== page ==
Suicide Squad review roundup: 'Crushingly puerile comic-book pornography'
Though 'Suicide Squad' might have bad reviews, but Margot Robbie as Harley Quinn seems to be a good reason to watch the movie.
The Suicide Squad trailers had us had hello. The first trailer, set to Queen's 'Bohemian Rhapsody' gives you goosebumps the first time you watch it. Everybody had high hopes on Harley Quinn.
Especially after Batman Vs Superman: The Dawn of Justice bombing at the office earlier this year, DC comic book fans had pinned their hopes on this movie. But it doesn't seem to have pleased the critics at all. The movie has been panned by the reviewers who have watched it so far. Here is what they have to say:
The movie as a whole isn't very good
Todd McCarthy, of Hollywood Reporter says the movie is a "A puzzlingly confused undertaking that never becomes as cool as it thinks it is, Suicide Squad assembles an all-star team of supervillains and then doesn’t know what to do with them."
Film critic Stephanie Zackarek of Time Magazine says the movie is dead on arrival and is "stuff, chopped and diced and tossed up on the screen with no regard for plot or logic or mood."
Robie Collin of the Telegraph calls the movie "crushingly puerile comic-book pornography" and says that "Suicide Squad often feels like the film equivalent of a crumpled note passed to the anti-Ghostbusters trolls outside detention. "
David Ehrlich of Indiewire, "At best, Ayer rents some pre-existing pop iconography and charges us $15 to watch him take it around the block for a spin. Forget the 'Worst. Heroes. Ever.' These guys don’t even know how to be bad."
Peter Debruge of Variety says "Like Deadpool earlier this year, it’s entertaining insofar as it allows the characters to crack wise and act out, though they can only go so far within the confines of MPAA guidelines and the rigid DC mythology."
The Soundtrack seems to be the redeeming grace
Geoffrey Macnab of the Independent does appreciate the soundtrack of the film though, "The real problem with the Suicide Squad is that its members are nowhere near nasty enough" and "The plotting here is haphazard and convoluted... In what is a very choppy and episodic film, director David Ayer uses a very wide mix of music, including a lot of retro songs, to pump the action along."
Along with Margot Robbie and Viola Davis's performances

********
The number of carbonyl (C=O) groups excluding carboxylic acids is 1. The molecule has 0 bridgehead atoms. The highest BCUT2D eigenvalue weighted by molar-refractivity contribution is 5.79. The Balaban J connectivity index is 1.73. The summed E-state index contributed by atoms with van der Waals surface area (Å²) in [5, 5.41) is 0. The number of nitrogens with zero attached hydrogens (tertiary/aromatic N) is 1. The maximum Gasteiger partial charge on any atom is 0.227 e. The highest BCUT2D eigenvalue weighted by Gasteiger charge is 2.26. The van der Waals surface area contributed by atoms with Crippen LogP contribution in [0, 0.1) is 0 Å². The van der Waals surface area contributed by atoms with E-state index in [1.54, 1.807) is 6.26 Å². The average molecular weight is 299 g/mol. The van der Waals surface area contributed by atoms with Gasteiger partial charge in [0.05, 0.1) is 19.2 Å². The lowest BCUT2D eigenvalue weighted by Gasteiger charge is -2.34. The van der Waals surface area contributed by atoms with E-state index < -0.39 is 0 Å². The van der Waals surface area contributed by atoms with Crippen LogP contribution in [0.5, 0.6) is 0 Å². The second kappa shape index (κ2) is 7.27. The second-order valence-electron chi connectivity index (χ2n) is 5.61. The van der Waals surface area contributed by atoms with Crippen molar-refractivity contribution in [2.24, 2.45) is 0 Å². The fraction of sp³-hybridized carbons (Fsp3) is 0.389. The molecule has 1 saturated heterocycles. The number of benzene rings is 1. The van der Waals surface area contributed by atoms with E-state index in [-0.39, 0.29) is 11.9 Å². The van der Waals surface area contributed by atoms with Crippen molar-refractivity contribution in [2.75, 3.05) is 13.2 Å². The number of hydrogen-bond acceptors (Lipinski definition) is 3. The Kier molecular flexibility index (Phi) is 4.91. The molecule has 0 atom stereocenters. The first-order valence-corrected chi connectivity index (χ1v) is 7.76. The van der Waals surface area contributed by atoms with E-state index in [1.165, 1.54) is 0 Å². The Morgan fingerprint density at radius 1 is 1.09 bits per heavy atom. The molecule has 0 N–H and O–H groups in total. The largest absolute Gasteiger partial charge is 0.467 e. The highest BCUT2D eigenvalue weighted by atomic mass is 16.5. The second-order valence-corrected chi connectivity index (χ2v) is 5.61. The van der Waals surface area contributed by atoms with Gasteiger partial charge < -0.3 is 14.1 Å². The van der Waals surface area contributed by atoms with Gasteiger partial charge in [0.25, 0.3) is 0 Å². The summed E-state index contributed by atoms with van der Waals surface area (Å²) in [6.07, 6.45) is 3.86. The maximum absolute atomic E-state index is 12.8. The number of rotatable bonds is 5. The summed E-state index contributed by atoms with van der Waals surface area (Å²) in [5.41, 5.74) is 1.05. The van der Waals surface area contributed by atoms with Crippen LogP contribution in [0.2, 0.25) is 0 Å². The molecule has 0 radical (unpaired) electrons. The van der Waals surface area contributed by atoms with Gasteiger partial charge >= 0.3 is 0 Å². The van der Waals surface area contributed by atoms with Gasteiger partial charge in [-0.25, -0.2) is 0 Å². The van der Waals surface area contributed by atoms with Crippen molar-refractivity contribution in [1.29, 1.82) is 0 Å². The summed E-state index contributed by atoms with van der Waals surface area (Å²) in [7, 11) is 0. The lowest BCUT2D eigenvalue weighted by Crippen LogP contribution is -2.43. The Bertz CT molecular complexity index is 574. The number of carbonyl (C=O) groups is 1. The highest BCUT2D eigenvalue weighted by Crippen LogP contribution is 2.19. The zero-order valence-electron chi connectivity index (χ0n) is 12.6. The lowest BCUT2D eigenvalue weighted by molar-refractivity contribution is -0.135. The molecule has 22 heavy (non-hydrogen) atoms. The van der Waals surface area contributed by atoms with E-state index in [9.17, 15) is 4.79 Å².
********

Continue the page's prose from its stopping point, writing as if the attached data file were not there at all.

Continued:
Alonso Duralde of The Wrap was all praises for Viola Davis, saying, "Her force and her capacity to do damage is all there in the actress’ eyes, and she makes the character an indelible one." and for Robbie's Harley Quinn. He says, "There’s already talk of a Harley solo spin-off, which is exciting not just as a vehicle for Robbie but also for the idea of a movie that doesn’t have more people than it knows how to handle."
Germain Lussier of io9 says that Robbie is the best thing that's happened to the film. "Thanks in part to Robbie’s memorable performance, [Harley]’s flighty, she’s unpredictable and when she’s having fun, so is the audience. She adds to every scene she’s in, and when she’s on screen, Suicide Squad is at its best."
Michael Phillips of The Chicago Tribune likes the performance, but thinks the character was overtly sexualised "Robbie is radioactively watchable, swinging her baseball bat this way and that, selling this skeezy male-fantasy nutjob with wide-eyed enthusiasm."
But Cara Delevingne is hopelessly bad
Peter Debruge of Variety aptly summarised the echo of critics when he said "The Enchantress, who is, let’s face it, the lamest DC villain since Sharon Stone stalked Catwoman.
Robie Collin of the Telegraph says, "Here is a film in which model-turned-actress Cara Delevingne gives not only a personal worst performance, but something close to a former-profession-worst performance, as a gyrating, bikini-clad villainess called Enchantress, who kisses men full on the lips to turn them into her slaves (of course!) and talks like Vanessa Redgrave on rhinoceros tranquiliser."
The Joker is likable but has a very short role
Geoffrey Macnab of the Independent says, "Leto’s Joker matches that of Heath Ledger in his gleeful and utterly psychotic malevolence - but, confusingly, he is not the main antagonist and is on screen only relatively briefly."
Adding to this, David Ehrlich of Indiewire says Leto's part gangster and part clown portrayal of Joker hits bulls eye without stepping on Heath Ledger or Jack Nicholson's toes. Yet, Leto's role is reduced to nothing more than a glorified cameo, which might be a prelude to a bigger role in the next Batman movie.